In the images above, Tchouaméni has open space to carry the ball and is on the counter-attack with 2 teammates on either side of him to play in through on goal but instead, he continues to progress the ball into the box and is tackled by Presnel Kimpembe this is mainly due to decision-making, I’m confident that it is something he should be able to figure out with more experience.
This is a fairly common problem for young defensive midfielders who aren’t used to playing for bigger teams that usually see more of the ball. Even some of the best DMs in the world struggled with this early in their careers, from N’Golo Kanté to Casemiro. This leads me to believe that it is simply a matter of gaining more experience in a more possession-oriented side, as the two examples above have shown that it is something that a player can improve as they gain more exposure to playing in different midfield roles.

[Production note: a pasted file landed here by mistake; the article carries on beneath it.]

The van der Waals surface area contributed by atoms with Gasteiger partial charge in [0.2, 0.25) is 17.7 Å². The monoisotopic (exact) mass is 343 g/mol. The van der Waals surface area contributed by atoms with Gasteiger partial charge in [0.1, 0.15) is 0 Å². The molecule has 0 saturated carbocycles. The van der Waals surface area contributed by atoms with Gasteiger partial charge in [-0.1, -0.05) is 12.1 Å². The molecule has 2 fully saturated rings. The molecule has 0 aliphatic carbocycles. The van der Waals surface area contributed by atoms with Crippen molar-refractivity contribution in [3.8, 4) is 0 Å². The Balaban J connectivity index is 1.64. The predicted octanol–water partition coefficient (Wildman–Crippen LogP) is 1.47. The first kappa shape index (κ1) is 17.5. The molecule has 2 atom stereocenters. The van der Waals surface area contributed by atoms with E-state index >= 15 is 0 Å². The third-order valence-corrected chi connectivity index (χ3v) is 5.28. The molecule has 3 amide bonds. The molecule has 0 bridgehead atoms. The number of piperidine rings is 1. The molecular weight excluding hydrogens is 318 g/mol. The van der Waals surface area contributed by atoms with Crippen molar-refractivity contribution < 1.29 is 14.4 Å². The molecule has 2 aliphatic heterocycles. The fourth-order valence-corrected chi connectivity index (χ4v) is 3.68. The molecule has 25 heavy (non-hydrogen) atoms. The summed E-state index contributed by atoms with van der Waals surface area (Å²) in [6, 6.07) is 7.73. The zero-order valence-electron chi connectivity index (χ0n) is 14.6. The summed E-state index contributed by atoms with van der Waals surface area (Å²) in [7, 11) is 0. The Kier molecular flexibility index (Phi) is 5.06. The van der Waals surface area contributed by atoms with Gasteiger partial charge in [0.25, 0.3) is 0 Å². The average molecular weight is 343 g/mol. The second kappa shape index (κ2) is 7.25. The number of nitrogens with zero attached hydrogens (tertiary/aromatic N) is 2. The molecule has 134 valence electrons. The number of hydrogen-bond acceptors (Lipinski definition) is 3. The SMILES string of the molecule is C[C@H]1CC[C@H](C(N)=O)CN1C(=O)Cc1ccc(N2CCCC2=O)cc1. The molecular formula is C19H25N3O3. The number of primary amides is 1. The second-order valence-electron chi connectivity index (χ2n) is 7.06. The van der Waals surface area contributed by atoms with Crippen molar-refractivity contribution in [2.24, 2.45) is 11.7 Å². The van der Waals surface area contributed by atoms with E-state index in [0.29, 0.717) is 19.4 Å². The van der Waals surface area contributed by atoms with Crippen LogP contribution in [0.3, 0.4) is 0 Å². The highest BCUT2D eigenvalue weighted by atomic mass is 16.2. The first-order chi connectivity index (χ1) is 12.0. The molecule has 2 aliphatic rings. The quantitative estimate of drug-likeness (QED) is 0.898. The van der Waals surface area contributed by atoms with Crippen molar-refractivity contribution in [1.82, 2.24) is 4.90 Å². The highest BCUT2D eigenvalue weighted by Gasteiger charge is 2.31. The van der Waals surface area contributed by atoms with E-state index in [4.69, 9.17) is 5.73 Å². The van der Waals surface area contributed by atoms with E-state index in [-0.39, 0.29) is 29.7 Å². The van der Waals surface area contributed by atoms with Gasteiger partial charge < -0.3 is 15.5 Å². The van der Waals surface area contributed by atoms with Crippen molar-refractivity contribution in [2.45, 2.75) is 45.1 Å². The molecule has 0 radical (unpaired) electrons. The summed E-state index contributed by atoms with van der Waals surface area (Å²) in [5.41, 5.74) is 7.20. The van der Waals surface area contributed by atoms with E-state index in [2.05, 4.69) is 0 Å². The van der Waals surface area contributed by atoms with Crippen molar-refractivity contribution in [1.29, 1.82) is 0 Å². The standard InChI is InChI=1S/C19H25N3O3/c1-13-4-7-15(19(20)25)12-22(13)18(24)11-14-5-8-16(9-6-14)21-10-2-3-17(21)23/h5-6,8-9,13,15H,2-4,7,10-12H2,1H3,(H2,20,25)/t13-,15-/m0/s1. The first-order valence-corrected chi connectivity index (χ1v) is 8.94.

Aurélien Tchouaméni, one cannot help but be excited by what lies in store. His progression has been rapid. A series of moments in his career has driven him to the next. With only three senior seasons under his belt, he is already snapping at the heels of the national team midfielders and garnering attention from the biggest clubs in Europe. Tchouaméni is a part of one of the most talented generations of French midfielders of the past two decades – Camavinga, Caqueret, and Soumaré are just a few names football fans are familiar with. With his blend of size, mobility, defensive intelligence, and progressive passing that will surely improve, he would be an excellent addition for a number of top teams all over Europe, and at just 21 years of age, he looks to be a player who could be one of the best midfielders in world football within the next 5 years.